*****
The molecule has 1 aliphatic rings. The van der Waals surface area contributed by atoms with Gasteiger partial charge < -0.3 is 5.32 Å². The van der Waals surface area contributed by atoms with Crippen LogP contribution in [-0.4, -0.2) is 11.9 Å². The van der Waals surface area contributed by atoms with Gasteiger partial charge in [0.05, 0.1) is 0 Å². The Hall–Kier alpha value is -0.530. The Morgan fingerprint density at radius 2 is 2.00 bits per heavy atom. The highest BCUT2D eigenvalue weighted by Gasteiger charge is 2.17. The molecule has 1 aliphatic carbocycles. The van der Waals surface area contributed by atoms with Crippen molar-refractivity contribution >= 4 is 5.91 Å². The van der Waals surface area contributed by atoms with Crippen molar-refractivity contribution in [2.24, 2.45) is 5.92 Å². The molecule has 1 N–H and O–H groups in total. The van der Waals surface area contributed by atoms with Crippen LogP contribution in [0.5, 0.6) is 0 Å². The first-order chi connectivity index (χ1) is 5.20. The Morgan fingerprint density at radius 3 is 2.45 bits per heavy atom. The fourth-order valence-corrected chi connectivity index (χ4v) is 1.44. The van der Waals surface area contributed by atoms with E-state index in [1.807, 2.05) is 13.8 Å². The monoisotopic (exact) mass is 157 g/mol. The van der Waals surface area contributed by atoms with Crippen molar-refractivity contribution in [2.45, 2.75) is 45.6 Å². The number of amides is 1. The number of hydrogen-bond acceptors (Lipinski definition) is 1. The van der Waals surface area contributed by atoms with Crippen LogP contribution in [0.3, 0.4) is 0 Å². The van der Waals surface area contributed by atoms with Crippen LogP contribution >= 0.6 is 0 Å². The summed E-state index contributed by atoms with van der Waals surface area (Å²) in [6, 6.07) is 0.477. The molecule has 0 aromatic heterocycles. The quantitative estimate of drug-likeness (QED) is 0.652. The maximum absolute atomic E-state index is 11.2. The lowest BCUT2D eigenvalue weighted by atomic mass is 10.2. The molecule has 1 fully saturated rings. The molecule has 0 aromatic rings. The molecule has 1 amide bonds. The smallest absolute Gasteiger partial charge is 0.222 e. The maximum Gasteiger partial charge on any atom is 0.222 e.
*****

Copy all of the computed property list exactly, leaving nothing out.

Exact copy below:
The molecule has 1 aliphatic rings. The van der Waals surface area contributed by atoms with Gasteiger partial charge < -0.3 is 5.32 Å². The van der Waals surface area contributed by atoms with Crippen LogP contribution in [-0.4, -0.2) is 11.9 Å². The van der Waals surface area contributed by atoms with Gasteiger partial charge in [0.05, 0.1) is 0 Å². The Hall–Kier alpha value is -0.530. The Morgan fingerprint density at radius 2 is 2.00 bits per heavy atom. The highest BCUT2D eigenvalue weighted by Gasteiger charge is 2.17. The molecule has 1 aliphatic carbocycles. The van der Waals surface area contributed by atoms with Crippen molar-refractivity contribution >= 4 is 5.91 Å². The van der Waals surface area contributed by atoms with Crippen molar-refractivity contribution in [2.24, 2.45) is 5.92 Å². The molecule has 1 N–H and O–H groups in total. The van der Waals surface area contributed by atoms with Crippen LogP contribution in [0.5, 0.6) is 0 Å². The first-order chi connectivity index (χ1) is 5.20. The Morgan fingerprint density at radius 3 is 2.45 bits per heavy atom. The fourth-order valence-corrected chi connectivity index (χ4v) is 1.44. The van der Waals surface area contributed by atoms with E-state index in [1.807, 2.05) is 13.8 Å². The monoisotopic (exact) mass is 157 g/mol. The van der Waals surface area contributed by atoms with Crippen molar-refractivity contribution in [2.45, 2.75) is 45.6 Å². The number of amides is 1. The number of hydrogen-bond acceptors (Lipinski definition) is 1. The van der Waals surface area contributed by atoms with Crippen LogP contribution in [0.3, 0.4) is 0 Å². The van der Waals surface area contributed by atoms with Crippen LogP contribution >= 0.6 is 0 Å². The summed E-state index contributed by atoms with van der Waals surface area (Å²) in [6, 6.07) is 0.477. The molecule has 0 aromatic heterocycles. The quantitative estimate of drug-likeness (QED) is 0.652. The maximum absolute atomic E-state index is 11.2. The lowest BCUT2D eigenvalue weighted by atomic mass is 10.2. The molecule has 1 fully saturated rings. The molecule has 0 aromatic rings. The molecule has 1 amide bonds. The smallest absolute Gasteiger partial charge is 0.222 e. The maximum Gasteiger partial charge on any atom is 0.222 e.